By Ainsley Trunkhill / Staff writer

The saying goes: “When one door shuts, a window opens.”

Felipe Oliveira Trautmann, an international Hutchinson Community College student, watched the last bus to Hutchinson close its doors on him after a 5,000-mile flight, but he didn’t wait for a window to open — he forced one open himself.

Walking from the Eisenhower National Airport in Wichita to a nearby Walmart, Trautmann purchased a bicycle. He began trekking through dirt roads and corn fields for 13 hours before arriving in Hutchinson. From a life of migration that began at age 6 to a visa program that seemed predestined for failure, Trautmann has been breaking through windows and breaking down barriers, inspiring countless people along his path. 

Felipe Trautmann grew up in a small farm town, not unlike Hutchinson, in Parana, Brazil. He became an international traveler, however, much before the journey to HutchCC, making “home” a subjective term.

“Home is where I make it,” Trautmann said. “I settle down and I just … live.”

At age 6, he moved to Madrid, at 15 to London, and at 17, back to Madrid.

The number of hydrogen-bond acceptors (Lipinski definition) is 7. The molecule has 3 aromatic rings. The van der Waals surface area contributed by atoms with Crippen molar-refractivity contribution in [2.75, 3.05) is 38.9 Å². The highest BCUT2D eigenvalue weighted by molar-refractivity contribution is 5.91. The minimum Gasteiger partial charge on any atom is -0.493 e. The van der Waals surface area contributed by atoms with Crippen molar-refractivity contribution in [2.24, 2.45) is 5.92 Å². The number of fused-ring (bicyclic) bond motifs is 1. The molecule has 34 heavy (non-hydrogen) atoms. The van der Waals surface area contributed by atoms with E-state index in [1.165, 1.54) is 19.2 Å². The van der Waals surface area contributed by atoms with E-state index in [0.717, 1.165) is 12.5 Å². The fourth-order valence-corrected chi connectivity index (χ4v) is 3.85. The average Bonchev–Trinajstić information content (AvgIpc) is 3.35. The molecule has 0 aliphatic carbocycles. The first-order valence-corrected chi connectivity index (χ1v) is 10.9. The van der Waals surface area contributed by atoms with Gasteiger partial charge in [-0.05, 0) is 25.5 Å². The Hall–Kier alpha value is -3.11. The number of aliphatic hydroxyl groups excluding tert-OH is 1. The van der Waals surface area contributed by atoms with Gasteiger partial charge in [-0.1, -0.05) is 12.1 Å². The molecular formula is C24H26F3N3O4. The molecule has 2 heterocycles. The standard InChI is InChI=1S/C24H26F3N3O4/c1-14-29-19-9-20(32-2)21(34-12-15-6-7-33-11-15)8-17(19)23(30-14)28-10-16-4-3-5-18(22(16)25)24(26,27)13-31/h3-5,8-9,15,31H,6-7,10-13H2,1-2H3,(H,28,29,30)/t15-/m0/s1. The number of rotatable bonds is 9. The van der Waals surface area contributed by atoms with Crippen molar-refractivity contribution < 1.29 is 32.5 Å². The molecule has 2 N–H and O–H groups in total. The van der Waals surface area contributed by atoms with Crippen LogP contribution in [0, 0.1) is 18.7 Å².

In Madrid, he saw the emergence of a lasting home, as he enrolled in engineering school. With the Covid-19 pandemic, however, another door shut on Trautmann, on a major scale. Forced to realign his future, and influenced by seven surgeries performed on his father, Trautmann opened the window of surgical technology, a pathway that would ultimately bring him to Hutchinson. “I’m not the most comfortable with blood, so (I thought) the medical field wasn’t for me,” Trautmann said. “But I told myself, ‘I’m going to put all that aside.’ I really wanted to pursue this.” 

The path to studying surgical technology, however, presented yet another challenge. A waitlist for a visa interview placed Trautmann below 250 other applicants trying to leave the country, a process that would take much too long for a student starting classes in just a few months.